• @CoolQuestionsGuy I think that is exactly the type of question for Worldbuilding. Have tried posting it there? – 11684 Feb 17 '15 at 10:51
  • @CoolQuestionsGuy - I am not sure I have any ideas- except perhaps to have two cameras at different positions capturing the same moment in time - but they would get different images of the same thing. To capture a moment without photons... that is not easy to think about. It would not be a camera that you would use, because they see light, which is, of course, made up of photons. – tom Feb 17 '15 at 11:54
  • Just curious...why have a frame rate at all? Why not just have no frame and instead record the stream of photons as it comes in? This gives you an infinite frame rate in effect. Or is that a silly question? – user1013388 Feb 17 '15 at 19:57

I've worked on a camera that has as one of its core features the ability to increase the FPS until you are counting single photons. Here is one of the pdfs about it. You will see from the figures that there is an intrinsic tradeoff between the noise/image-quality and the FPS, which is simply due to the statistics of photon counting noise as you get fewer photons. See for example figure 7, where there is an examination of photon statistics under various temporal and spatial binning. This sort of analysis is very relevant in low light limits where we are naturally photon starved, but it should be clear to see that the same concept would extend to a high light limit, just with the ability to go to shorter frame times than we are currently able.

Once one got to a VERY short time period, Heisenberg's Uncertainty Principle would start to severely disrupt the image. Since $\Delta E \Delta t \ge \frac{\hbar}{2} \approx 5.3\times10^{-35}~\textrm{Js}$, and a blue photon is around $5.0\times10^{-19}~\textrm{J}$, that leaves us at about $1.1\times10^{-16}~\textrm{s}$ as the frame time at which the measurement is so short that the energy uncertainty would be equivalent to the energy of the photons we were trying to observe. Everything would be a noisy blur at that point, and therefore this is probably a fundamental limit for visible light.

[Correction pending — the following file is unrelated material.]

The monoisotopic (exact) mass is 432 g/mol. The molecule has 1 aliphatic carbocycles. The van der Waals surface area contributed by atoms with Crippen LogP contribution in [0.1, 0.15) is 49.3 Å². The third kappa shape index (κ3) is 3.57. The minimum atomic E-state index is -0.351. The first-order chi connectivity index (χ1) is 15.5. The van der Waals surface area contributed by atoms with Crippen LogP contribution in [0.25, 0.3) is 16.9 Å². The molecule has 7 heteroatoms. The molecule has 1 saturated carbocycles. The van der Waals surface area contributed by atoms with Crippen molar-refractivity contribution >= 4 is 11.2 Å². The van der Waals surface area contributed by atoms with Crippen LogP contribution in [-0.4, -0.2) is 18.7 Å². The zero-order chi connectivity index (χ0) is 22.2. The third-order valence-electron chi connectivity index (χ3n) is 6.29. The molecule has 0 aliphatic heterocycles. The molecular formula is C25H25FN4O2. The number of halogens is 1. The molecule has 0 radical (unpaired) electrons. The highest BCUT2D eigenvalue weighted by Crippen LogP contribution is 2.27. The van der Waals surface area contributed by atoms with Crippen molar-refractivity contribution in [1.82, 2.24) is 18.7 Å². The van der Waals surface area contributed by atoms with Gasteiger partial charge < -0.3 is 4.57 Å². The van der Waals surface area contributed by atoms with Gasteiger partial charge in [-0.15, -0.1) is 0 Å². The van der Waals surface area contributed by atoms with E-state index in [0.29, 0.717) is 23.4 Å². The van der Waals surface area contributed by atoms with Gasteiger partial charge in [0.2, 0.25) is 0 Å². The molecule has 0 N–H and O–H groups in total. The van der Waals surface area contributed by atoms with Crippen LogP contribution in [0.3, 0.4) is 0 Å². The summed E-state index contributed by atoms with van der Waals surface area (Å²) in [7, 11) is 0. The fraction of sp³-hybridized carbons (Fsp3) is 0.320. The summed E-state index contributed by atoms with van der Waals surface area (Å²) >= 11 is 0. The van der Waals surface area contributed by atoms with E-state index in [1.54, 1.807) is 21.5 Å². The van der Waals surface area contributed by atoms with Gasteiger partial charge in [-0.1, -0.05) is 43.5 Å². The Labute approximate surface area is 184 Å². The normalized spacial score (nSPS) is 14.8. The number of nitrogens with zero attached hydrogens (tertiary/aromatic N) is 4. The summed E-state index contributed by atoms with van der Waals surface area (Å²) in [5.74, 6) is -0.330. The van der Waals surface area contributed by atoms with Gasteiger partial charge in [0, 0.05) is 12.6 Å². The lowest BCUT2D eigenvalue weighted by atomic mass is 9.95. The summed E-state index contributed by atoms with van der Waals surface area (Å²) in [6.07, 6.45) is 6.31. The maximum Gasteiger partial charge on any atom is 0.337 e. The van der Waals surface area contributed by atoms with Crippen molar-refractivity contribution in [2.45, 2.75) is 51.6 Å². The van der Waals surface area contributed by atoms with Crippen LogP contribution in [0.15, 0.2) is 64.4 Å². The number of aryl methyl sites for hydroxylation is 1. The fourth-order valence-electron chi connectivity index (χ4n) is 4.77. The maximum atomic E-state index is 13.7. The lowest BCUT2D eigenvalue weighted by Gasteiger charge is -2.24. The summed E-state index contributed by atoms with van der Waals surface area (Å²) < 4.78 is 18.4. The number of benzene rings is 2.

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    We are just a few orders of magnitude away from that... youtube.com/watch?v=snSIRJ2brEk – PlasmaHH Feb 17 '15 at 14:18
  • My answer assumes a sensor made of unobtanium; I wonder whether the camera you used is just as unobtainable in terms of money needed? Could you give an order of magnitude for the price? – Volker Siegel Apr 1 '15 at 8:48

Are you aware that light consists of quanta (Sophia might have been a bit premature in her comment to say QM is not involved). Each photon captured by the camera is captured in one frame, for practical purposes. So the problem as we increase the FPS is that each frame is now based on fewer and fewer photons.

This isn't just theory. We've done this experiment, and you get surprising results. In particular, we've done this experiment with light shining through a double slit. With a low FPS, we get darker and lighter bands. But with a high FPS, we see that each frame has an incredibly random pattern of photon hits. The darker bands are dark because there's no hit in most of the frames, whereas the lighter bands have one or more photon hits in each frame.